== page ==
Democrats have been wary about embracing the issue of gun legislation ever since 1994, when the assault weapons ban passed by Congress and signed by President Clinton was partially responsible for their electoral washout that year. Anna Greenberg, the managing partner at the Democratic polling firm GQR, argues that recent horrific mass shooting deaths and activity at the local level have increased the odds of passing legislation at the federal level.
One of the reasons why the presidential ambitions of Sen. Kirsten Gillibrand are thought to have stalled is the role she played in forcing Minnesota’s Al Franken from the Senate. Franken was accused of inappropriate sexual behavior by eight women and Gillibrand, a Senate leader of the #MeToo movement, led the effort to get him to resign. But Larry Jacobs of the University of Minnesota says that her actions came at a cost, and is one of the reasons why many progressives have refused to open their wallets for her campaign.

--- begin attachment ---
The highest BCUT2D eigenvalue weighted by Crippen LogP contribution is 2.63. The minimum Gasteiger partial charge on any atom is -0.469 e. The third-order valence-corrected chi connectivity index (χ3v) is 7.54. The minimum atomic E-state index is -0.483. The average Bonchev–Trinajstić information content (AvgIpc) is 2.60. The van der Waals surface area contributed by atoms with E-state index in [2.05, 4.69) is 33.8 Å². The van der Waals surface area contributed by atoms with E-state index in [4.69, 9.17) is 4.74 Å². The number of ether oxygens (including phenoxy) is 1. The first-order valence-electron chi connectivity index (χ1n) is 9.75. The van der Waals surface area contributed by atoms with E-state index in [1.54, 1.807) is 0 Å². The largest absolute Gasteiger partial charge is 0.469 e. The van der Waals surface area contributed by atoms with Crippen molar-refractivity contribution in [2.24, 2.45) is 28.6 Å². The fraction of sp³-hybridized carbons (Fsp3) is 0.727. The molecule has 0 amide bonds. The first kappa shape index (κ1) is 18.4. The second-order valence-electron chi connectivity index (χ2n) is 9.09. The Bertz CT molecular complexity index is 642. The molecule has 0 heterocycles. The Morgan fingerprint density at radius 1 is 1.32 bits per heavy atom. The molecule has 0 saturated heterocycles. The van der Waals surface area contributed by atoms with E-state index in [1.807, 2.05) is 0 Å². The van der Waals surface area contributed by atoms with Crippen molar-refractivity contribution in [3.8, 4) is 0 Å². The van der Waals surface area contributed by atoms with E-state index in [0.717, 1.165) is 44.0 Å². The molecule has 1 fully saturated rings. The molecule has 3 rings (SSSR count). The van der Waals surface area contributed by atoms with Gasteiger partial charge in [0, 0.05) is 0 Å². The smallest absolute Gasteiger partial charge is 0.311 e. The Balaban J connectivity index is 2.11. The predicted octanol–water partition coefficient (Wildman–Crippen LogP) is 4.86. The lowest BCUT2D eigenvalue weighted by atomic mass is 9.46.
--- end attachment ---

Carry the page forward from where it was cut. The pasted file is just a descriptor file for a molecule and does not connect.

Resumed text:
And John Hickenlooper, the former governor of Colorado, has ended his presidential campaign. That is not a surprise, given that his polling numbers were nil and his chances of making the September debate all but non-existent. Colorado political analyst Floyd Ciruli says the only question now is whether Hickenlooper will run for the Senate seat of Republican Cory Gardner, who is considered vulnerable — which is what many Democrats have been advocating for months.
Music used in this podcast: